David Marquis (above, right, with Brian Witcowicz) has spent the past 30-plus years writing and performing three installments of his one-man play, I Am A Teacher. He draws from that experience in the classroom, diving into education issues that are as relevant today as when he first wrote part one in 1976. As KERA’s Stella Chavez reports, the three plays will be performed as a trilogy for the first time this weekend at the McKinney Avenue Contemporary.
- KERA radio story:
- Online story:
David Marquis was a young Dallas teacher, relaxing in front of the TV on a college football Saturday, when he got a call about one of his former students. The kid had been shot to death.
Marquis was traumatized. He’d worked with this student, helping him get his life back on track. He says, “That event motivated me to write a play about what it means to be a teacher who really cares about kids. In fact, I remember specifically being at his funeral and swearing that he would not die in vain. I had no idea what that meant. But a few months later, I sat down and wrote the first draft ever of I Am A Teacher. ”
In this weekend’s trilogy, two actors play younger versions of Marquis’ Teacher. The star of part three? The playwright himself.
But Austin Tindle plays the young teacher in part one. He may be up for the challenge, but he faces the same frustrations as other teachers. He sees, for example, that his students are struggling with grammar. They’ve been taught so many different ways, they’re confused. “Add to that,” the character says, “that some students never see their parents read or write. They never see the language in written form.”
The play had such a powerful effect on teachers, other educators and even students, Marquis says, that he decided to retire from teaching and continue writing. Then came part two with the teacher in his forties, a twenty-year veteran of the classroom
Brian Witkowicz, who plays the teacher in Part Two, says the character is “really kind of burned by different changes in educational reform and the passing of students just to get them through. He’s about ready to hang it up.”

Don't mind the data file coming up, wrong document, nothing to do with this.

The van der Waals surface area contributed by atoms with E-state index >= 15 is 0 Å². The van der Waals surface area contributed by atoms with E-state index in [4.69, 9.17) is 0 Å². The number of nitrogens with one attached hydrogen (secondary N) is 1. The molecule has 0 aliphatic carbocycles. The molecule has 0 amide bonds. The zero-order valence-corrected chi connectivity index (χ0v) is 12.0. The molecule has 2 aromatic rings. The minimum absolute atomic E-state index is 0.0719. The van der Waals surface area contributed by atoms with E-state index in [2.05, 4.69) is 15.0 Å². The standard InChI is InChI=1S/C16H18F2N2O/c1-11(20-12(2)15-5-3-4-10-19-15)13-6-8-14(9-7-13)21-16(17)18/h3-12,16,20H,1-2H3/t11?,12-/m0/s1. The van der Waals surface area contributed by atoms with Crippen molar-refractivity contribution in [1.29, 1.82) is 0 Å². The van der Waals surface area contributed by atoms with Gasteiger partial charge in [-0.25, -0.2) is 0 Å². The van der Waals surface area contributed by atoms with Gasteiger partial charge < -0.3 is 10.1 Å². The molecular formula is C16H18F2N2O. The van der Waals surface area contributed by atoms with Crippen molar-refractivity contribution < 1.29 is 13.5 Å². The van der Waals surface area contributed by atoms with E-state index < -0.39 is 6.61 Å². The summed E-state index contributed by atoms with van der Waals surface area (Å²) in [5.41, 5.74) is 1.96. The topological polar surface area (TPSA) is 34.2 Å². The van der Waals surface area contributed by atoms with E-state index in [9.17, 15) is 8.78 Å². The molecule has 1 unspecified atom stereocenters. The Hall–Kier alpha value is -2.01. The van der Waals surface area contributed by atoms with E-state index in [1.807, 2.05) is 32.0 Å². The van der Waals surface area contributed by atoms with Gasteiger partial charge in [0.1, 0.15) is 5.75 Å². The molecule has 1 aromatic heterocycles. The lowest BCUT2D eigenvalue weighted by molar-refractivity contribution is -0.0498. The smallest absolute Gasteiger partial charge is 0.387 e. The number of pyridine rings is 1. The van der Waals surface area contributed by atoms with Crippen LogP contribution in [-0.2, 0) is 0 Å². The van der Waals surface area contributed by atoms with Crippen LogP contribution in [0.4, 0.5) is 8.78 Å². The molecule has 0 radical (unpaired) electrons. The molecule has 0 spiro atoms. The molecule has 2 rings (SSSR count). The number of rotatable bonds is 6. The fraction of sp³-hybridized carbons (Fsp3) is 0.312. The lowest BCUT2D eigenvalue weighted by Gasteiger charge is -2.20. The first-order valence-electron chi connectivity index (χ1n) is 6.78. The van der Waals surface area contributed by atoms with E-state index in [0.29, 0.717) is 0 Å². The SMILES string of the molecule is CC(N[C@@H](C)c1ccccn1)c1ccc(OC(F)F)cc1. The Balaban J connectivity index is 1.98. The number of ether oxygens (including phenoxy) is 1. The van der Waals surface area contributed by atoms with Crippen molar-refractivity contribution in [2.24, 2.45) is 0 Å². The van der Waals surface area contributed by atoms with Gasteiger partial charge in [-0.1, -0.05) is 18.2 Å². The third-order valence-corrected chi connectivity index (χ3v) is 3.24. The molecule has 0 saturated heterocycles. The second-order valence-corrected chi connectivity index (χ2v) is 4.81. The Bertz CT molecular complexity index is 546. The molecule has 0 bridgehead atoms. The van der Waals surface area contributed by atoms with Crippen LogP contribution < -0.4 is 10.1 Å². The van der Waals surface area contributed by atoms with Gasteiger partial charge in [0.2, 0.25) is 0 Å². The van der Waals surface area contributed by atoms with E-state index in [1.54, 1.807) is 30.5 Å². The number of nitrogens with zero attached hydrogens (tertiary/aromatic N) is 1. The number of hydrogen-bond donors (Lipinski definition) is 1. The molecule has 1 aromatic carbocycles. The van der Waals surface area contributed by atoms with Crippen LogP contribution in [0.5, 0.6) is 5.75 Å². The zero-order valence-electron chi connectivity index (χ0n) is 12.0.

Off stage, Witkowicz is a drama teacher at the Young Men’s Leadership Academy in Grand Prairie. “Now we have standardized tests that are state mandated,” Witkowicz says, “and here’s he’s dealing with them having to do test scores and make sure that those are up and if there’s a kid that’s lagging behind, he’s getting pressure to just pass them through and we still have that today.”
Marquis said he thinks audiences can relate with his teacher because ultimately, he’s a guy just trying to make it through the day. He’s trying to help students but faces an uphill battle: “And no institution mirrors our society as closely as our schools… as a result, when people come see this play they can see what we’re dealing with in the 1970s, what we were dealing with in the 1990s, what we were dealing with today.”
And that’s where part three comes in: “It’s a teacher in his sixties, on the verge of retirement, and he’s gotta figure and think about how many good fights he’s got left in him. Is he ready to walk out the door, go sit in the sun or he’s ready to come back and take it on one more time?”
The complete schedule at the MAC:
Part 1 – The 1970’s: A teacher in his 20’s, full of hope
Performances 2 p.m. Saturday and Sunday, Oct. 19-20
Part 2 – The 1990’s: In his 40’s, struggling with cynicism
Starring Brian Witkowicz, directed by John S. Davies
8 p.m. Thursday, Oct. 17 and 5 p.m. Saturday and Sunday, Oct. 19-20
Part 3 – Today: In his 60’s, wondering how many good fights he has left in him
Starring David Marquis, directed by Ellen Locy
8 p.m. Friday, Oct. 18 and 8 p.m. Saturday and Sunday, Oct. 19-20